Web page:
(2)

where ε is the efficiency coefficient, is the time a and b are regression coefficients, and PAR is the photosynthetically active radiation.

The present research seeks to develop a photosynthesis-type of monitoring method by measuring the water stress so as to improve the formula (2) presented by Rasmussen. The final form of the photosynthesis rate is defined in formula (3), which takes into consideration the solar radiation, air temperature, stomatal opening, and vegetation biomass.

(3)

where, PSN is the photosynthesis velocity, APAR is the absorbed photosynthetically active radiation,

βs is the stomatal opening a and b are Michaelis -Menten constants, Tc is the canopy temperature, eLAI is the effective leaf area index, and fster is the sterility response function of air temperature.

The integrated photosynthesis type of crop production index CPI is defined by the following formula concerning the period from seeding ts to harvest th.

(4)

where Fster is the response function of temperature sterility effects on crop production.

Many researchers have presented crop simulation models that involve growth of crops and incorporate remote sensing data from previous years. However, it is desirable to express the mechanism of growth and filling more simply than in these models, which are complex and contain many empirical constants (Monteith 1996, Sinclair and Seligman 1996). By measuring growth of crop vegetation using remote sensing instead of simulation, the present paper estimates the photosynthesis rate by treating the growth of crop as a known variable.

Data used in the modeling

Estimation of the photosynthesis rate needs daily data of solar radiation and air temperature, so that the

meteorological data must be routine daily weather data as taken throughout the world. The world weather data is most suitable for the index CPI because daily regular data are currently observed as weather reports in real time.The crop production index CPI requires the vegetation index NDVI at the positions of the world weather sites using a data set derived from NOAA AVHRR by Tateishi (2001). The vegetation index NDVI is extracted at pixel numbers calculated from the longitude and latitude of the weather observatories.

The background analysis of the grain quantity of production in China and India was based on data from the Food and Agriculture Organization FAO of the United Nations.Japanese domestic data for the grain trade and the total grain tonnage produced are based on the agricultural statistics information database of the Ministry of Agriculture, Forestry, and Fisheries.

Results by growing indices and crop production index

Fig.1 shows the relation between the GDD and the Crop Situation index for paddy rice at Kuki, which is a verification site in Japan. The growth index GDD was able to represent the poor harvest, having low Crop Situation index (NCSI) 74 of paddy rice, following damage by exceptionally cold weather in 1993, but GDD could not represent the bad harvest of Crop Situation index 98 in 1998 that was due to insufficient solar radiation even though the temperature was adequate.

Fig.1. Seasonal curves of cumulative growing degree day GDD and relation to the crop situation index NCSI of rice at the validation site of Kuki in Japan.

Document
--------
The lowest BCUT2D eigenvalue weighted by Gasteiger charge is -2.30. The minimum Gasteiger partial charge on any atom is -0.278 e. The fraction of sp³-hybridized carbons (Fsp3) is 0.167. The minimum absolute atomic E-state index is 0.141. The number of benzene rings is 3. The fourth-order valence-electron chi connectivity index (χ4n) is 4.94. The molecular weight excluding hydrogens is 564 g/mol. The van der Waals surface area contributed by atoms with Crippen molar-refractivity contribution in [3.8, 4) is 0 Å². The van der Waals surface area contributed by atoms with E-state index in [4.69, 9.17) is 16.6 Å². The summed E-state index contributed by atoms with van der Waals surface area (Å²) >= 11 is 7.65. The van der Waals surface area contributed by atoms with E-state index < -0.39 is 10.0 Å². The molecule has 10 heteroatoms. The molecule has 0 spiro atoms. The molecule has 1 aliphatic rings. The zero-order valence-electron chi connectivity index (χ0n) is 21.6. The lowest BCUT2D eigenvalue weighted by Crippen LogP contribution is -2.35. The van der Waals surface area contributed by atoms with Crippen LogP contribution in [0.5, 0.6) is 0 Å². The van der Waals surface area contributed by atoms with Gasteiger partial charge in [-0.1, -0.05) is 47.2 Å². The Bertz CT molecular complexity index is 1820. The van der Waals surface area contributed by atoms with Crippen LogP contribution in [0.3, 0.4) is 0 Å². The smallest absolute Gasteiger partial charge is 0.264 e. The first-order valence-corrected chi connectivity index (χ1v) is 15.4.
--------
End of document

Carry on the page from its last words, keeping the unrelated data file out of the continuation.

Fig.2 shows the integrated NDVI around the monitoring points in China. If there is neither water stress nor low temperature sterility around the time of flowering, the crop quantity of production should be high in crop areas where the integrated vegetation index iNDVI is large.Therefore the large values of the integrated vegetation index at Jinan or Yichan in Fig. 2 suggest a good harvest in those areas. The iNDVI is a vegetation growing index, which measures the crop plant density. However, the iNDVI cannot, for example, express the effect of a lack of sunshine, or effects of low-temperature sterility during flowering and filling.

Fig.2. Integrated NDVI (iNDVI) of paddy fields in China as a growth index for crop production.

Fig.3 shows the photosynthesis-based crop production index CPI taking into consideration the vegetation index NDVI as vegetation biomass as well as solar radiation and effective air temperature GDD. The values of the Crop Situation index at Kuki site in Saitama prefecture are included in the figure. The CPI index clearly shows the poor harvest due to low temperatures in 1993, and that due to lack of sunshine in 1998,and captures also the quantitative difference between the good harvest in 1997 and these poor harvests. The discernment ability is much greater than the growing indices GDD and iNDVI. The photosynthesis-based crop production index CPI turns out to be a good index for monitoring. One of the authors (Kaneko, 2003) is proposing a CPI that accounts for sterility below air temperatures of 18.5 centigrade and injury above 40 degrees ( Matsui et al. 1997).

Fig.3. Daily variation of crop production index CPI at the validation site of Kuki observatory in Japan with values of the crop situation index NCSI.

Conclusions

We propose a photosynthesis-based crop production index CPI taking into consideration such factors as solar radiation, air temperature, vegetation biomass, and stomatal opening using satellite data and world weather data. The present CPI index proved more accurate than the conventional cumulative GDD and the integrated NDVI as a crop production index for early monitoring of paddy rice. Organization of crop surveillance using accurate quantitative models based on daily data should be established as routine in view of the consequences for Japan of problems with crop growth, threatening our food security. Strategies for crisis management should be available in advance. Technical collaboration and information supply for early warning by the monitoring method proposed in this paper would be useful in guiding agricultural policies of Asian circumference countries.

Acknowledgment

This study is funded by Grants-in-Aid for Scientific Research, for which we thank the Japan Society for the Promotion of Science, which is part of the Ministry of Education, Culture, Sports, Science and Technology.

References

Food and Agriculture Organization of the United Nations ( 2003). FAO FAOSTAT Database: